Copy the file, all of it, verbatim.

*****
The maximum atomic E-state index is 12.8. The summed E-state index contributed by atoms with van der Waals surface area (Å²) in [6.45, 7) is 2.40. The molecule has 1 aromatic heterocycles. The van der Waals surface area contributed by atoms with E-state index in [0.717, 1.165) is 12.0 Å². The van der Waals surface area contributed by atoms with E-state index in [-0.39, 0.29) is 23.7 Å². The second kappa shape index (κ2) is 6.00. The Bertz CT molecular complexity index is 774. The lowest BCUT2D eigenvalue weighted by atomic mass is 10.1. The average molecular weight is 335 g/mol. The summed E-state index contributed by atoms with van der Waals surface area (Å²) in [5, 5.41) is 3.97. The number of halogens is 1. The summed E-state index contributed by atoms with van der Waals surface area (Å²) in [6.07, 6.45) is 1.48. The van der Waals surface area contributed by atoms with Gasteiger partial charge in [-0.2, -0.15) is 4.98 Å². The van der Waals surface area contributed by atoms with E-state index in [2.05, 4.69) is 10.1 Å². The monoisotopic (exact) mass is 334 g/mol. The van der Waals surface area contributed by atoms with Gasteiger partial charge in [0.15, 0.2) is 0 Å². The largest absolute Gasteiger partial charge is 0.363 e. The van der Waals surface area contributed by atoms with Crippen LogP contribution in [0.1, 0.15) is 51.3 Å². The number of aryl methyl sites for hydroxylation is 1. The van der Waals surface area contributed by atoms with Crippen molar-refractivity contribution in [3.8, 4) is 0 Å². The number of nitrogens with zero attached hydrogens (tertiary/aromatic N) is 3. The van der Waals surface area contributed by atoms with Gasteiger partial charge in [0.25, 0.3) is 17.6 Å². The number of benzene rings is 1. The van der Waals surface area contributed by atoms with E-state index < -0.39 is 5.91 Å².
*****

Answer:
The maximum atomic E-state index is 12.8. The summed E-state index contributed by atoms with van der Waals surface area (Å²) in [6.45, 7) is 2.40. The molecule has 1 aromatic heterocycles. The van der Waals surface area contributed by atoms with E-state index in [0.717, 1.165) is 12.0 Å². The van der Waals surface area contributed by atoms with E-state index in [-0.39, 0.29) is 23.7 Å². The second kappa shape index (κ2) is 6.00. The Bertz CT molecular complexity index is 774. The lowest BCUT2D eigenvalue weighted by atomic mass is 10.1. The average molecular weight is 335 g/mol. The summed E-state index contributed by atoms with van der Waals surface area (Å²) in [5, 5.41) is 3.97. The number of halogens is 1. The summed E-state index contributed by atoms with van der Waals surface area (Å²) in [6.07, 6.45) is 1.48. The van der Waals surface area contributed by atoms with Gasteiger partial charge in [-0.2, -0.15) is 4.98 Å². The van der Waals surface area contributed by atoms with E-state index in [2.05, 4.69) is 10.1 Å². The monoisotopic (exact) mass is 334 g/mol. The van der Waals surface area contributed by atoms with Gasteiger partial charge in [0.15, 0.2) is 0 Å². The largest absolute Gasteiger partial charge is 0.363 e. The van der Waals surface area contributed by atoms with Crippen LogP contribution in [0.1, 0.15) is 51.3 Å². The number of aryl methyl sites for hydroxylation is 1. The van der Waals surface area contributed by atoms with Crippen molar-refractivity contribution in [3.8, 4) is 0 Å². The number of nitrogens with zero attached hydrogens (tertiary/aromatic N) is 3. The van der Waals surface area contributed by atoms with Gasteiger partial charge in [0.25, 0.3) is 17.6 Å². The number of benzene rings is 1. The van der Waals surface area contributed by atoms with E-state index < -0.39 is 5.91 Å².